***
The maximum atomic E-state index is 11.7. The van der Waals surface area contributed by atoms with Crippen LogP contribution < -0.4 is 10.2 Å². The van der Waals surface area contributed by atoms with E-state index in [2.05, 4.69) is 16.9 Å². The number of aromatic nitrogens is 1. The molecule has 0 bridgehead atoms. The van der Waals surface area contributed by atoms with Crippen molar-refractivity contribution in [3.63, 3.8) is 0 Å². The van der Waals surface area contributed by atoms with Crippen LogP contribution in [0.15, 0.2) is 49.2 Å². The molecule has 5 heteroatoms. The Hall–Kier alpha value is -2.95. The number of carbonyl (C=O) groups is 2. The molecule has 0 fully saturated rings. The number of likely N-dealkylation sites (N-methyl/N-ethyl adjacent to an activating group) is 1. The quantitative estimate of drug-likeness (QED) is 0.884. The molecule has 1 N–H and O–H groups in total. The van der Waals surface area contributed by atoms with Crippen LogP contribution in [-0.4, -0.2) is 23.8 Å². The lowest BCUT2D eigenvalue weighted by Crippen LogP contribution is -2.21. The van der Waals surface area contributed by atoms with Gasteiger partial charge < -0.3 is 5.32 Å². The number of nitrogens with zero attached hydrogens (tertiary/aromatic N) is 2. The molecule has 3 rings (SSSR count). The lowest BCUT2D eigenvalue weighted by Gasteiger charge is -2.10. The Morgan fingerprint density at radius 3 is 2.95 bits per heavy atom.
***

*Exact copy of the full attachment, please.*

The maximum atomic E-state index is 11.7. The van der Waals surface area contributed by atoms with Crippen LogP contribution < -0.4 is 10.2 Å². The van der Waals surface area contributed by atoms with E-state index in [2.05, 4.69) is 16.9 Å². The number of aromatic nitrogens is 1. The molecule has 0 bridgehead atoms. The van der Waals surface area contributed by atoms with Crippen molar-refractivity contribution in [3.63, 3.8) is 0 Å². The van der Waals surface area contributed by atoms with Crippen LogP contribution in [0.15, 0.2) is 49.2 Å². The molecule has 5 heteroatoms. The Hall–Kier alpha value is -2.95. The number of carbonyl (C=O) groups is 2. The molecule has 0 fully saturated rings. The number of likely N-dealkylation sites (N-methyl/N-ethyl adjacent to an activating group) is 1. The quantitative estimate of drug-likeness (QED) is 0.884. The molecule has 1 N–H and O–H groups in total. The van der Waals surface area contributed by atoms with Crippen LogP contribution in [-0.4, -0.2) is 23.8 Å². The lowest BCUT2D eigenvalue weighted by Crippen LogP contribution is -2.21. The van der Waals surface area contributed by atoms with Gasteiger partial charge < -0.3 is 5.32 Å². The number of nitrogens with zero attached hydrogens (tertiary/aromatic N) is 2. The molecule has 3 rings (SSSR count). The lowest BCUT2D eigenvalue weighted by Gasteiger charge is -2.10. The Morgan fingerprint density at radius 3 is 2.95 bits per heavy atom.